Most people agree that alcohol-related harm is a bad thing, but we define what that is differently. Some of the things that ALAC consider to be alcohol-related harm - dancing like a dick, playing sports badly because you're hungover - probably don't fulfill most people's definition.

The ex-expat said...

Hugh I see what you are getting at.

In this case while this specific advertisement is targeted at women, it is part of a broader campaign to stop society drinking so heavily. But I would agree with Anna that ALAC's campaigns do have a habit of making the agency come across as a pack of wowsers.

Anonymous said...

So I just saw this ad on TV. I'm wondering if you remember the ad several years ago (produced by the same company) about a couple of teenage girls, drinking at a party. One drinks more than the other, ends up in a room on a bed with a guy, says 'no' and then passes out while the guy unzips her clothes. The ad then rewinds to earlier on in her drinking with the phrase 'where is this drink taking you?'

Firstly, it seems victim blaming and the threat of rape is an inherent part of ALAC's idea of the only way to SCARE women out of drinking - they're not even appealing to our intelligence. I’d also like to state that with the airing of that ad several years ago and no drop in either rape reports (in fact I believe they've been steadily increasing) or drinking, would ALAC not then concede that linking the two ideas does not work (regardless of whether it is objectionable)?

In a survey of women in different countries about whether women felt they'd been raped, New Zealand women came out on top per head of capita.

We need anti-rape campaigns detailing the fact that drunk or high girls are not 'easy roots' and dispelling the belief that everyone seems to have about lack of resistance or not saying 'no' meaning yes. I mean, shit, do people actually thin a 16 year old girl can reasonably say yes to 3 much older police men sticking objects in her vagina and then refer to this case as a 'police sex scandal'.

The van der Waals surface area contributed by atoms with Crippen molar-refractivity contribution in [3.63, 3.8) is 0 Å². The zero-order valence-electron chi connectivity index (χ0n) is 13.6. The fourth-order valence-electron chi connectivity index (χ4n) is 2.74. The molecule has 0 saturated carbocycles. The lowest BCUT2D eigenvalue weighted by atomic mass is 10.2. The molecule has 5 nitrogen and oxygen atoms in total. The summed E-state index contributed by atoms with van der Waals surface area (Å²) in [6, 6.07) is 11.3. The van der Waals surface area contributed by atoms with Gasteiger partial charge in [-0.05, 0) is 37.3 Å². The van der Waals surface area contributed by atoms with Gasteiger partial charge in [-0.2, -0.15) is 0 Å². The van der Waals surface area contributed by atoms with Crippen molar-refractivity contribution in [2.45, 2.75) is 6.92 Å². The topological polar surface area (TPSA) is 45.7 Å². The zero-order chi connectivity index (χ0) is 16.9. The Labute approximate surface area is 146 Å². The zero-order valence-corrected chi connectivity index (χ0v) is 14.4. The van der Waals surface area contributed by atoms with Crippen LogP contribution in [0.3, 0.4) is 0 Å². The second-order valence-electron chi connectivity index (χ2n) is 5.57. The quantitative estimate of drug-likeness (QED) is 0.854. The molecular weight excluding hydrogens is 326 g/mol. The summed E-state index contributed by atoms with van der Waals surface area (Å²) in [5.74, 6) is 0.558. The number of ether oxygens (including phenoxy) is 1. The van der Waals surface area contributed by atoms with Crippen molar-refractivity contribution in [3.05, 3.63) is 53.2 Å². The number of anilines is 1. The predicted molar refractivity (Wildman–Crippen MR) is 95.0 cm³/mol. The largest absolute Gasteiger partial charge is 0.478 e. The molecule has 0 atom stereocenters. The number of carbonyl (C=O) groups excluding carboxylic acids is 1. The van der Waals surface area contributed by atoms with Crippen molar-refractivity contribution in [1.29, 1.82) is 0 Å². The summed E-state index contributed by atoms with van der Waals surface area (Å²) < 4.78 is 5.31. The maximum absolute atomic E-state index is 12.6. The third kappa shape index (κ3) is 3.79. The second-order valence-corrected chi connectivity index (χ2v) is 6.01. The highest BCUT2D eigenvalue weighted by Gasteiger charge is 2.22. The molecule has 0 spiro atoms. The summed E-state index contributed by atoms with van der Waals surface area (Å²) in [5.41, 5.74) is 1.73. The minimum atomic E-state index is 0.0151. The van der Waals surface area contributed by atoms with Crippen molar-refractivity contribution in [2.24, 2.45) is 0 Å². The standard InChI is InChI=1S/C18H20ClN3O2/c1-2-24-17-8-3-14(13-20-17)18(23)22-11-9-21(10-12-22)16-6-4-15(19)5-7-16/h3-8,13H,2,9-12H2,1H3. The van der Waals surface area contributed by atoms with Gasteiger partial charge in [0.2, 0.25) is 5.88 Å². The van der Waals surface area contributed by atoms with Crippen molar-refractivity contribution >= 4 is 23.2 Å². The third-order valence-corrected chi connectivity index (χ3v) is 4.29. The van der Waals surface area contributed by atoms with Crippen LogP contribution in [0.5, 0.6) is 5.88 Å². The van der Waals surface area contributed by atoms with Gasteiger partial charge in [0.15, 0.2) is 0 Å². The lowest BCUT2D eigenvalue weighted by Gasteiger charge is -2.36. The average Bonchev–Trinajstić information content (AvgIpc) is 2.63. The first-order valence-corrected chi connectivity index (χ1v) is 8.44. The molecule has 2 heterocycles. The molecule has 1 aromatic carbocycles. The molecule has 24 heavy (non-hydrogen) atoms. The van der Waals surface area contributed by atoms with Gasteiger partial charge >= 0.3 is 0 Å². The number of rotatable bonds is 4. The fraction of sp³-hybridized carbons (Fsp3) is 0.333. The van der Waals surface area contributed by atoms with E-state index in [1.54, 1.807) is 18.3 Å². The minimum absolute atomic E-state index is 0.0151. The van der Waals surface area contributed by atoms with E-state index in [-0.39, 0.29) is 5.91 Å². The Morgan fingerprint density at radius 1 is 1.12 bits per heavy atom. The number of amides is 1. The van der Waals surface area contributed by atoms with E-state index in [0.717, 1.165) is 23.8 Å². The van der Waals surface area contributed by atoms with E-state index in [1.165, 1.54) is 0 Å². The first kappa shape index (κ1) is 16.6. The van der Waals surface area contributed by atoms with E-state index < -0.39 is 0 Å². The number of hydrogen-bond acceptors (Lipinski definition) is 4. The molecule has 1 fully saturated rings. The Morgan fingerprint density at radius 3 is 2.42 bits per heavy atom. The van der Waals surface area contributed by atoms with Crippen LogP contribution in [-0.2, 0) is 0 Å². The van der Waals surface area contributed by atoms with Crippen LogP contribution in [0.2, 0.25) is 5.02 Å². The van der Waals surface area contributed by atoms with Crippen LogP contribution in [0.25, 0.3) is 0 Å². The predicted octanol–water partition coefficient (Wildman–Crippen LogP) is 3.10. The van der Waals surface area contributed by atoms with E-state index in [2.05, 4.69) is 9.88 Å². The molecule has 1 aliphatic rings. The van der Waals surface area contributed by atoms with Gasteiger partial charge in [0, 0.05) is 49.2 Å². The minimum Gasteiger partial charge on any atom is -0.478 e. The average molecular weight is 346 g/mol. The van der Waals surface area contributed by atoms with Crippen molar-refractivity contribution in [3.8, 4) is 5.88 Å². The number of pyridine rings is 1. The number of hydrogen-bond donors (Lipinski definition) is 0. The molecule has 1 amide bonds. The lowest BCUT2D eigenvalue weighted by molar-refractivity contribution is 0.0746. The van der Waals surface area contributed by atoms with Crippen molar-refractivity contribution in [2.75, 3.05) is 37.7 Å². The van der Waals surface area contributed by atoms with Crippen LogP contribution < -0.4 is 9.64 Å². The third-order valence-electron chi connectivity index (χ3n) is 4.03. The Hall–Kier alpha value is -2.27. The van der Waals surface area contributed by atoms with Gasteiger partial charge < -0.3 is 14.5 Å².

Julie said...

Good points, fresh Anon. To be honest I think the lack of "getting it" from ALAC and the ASA just wore me down to a little nub on this issue. Which isn't to say I won't pursue it again in the future, but I'll need to have more energy than now!

About the old ad with the zipper, C.C pointed this out and wrote about it a little while ago, which may be of interest to you. It definitely does show a worrying trend by ALAC, I'd be interested to know if they got complaints similar to ours back then.

Anna said...

Excellent points Anon. Something else that irks me is that the campaign against family violence which involves several govt depts and ministries is trying to debunk myths about violence, particularly around victim blaming. ALAC is undermining this work.

Alexis said...

Sorry, I hadn't realised so many people were as outraged by this ad as I was. I merely stumbled across the facebook group and was then linked here.

As for the Domestic/family violence campaign, I do not think it does enough. It does not mention sexual violence as a part of domestic violence - smacking your wife and kids seems to be the only violent act. I'm actually surprised, and slightly offended that they didn't incorporate rape - I am assuming so that it could avoid being seen as labeling all abusive partners rapists and therefor not redeemable, but that is just my opinion. As anyone knows violence is about dominance and rape is an intricate part of that victim control. I have only seen the ad's though and I'm hoping I am wrong about this.

As an aside, women in abusive relationships cannot claim provocation as a defense if they kill their partners. Society is all about protecting the heterosexual male.

I don't think I've ever heard of abusive partner being convicted of rape.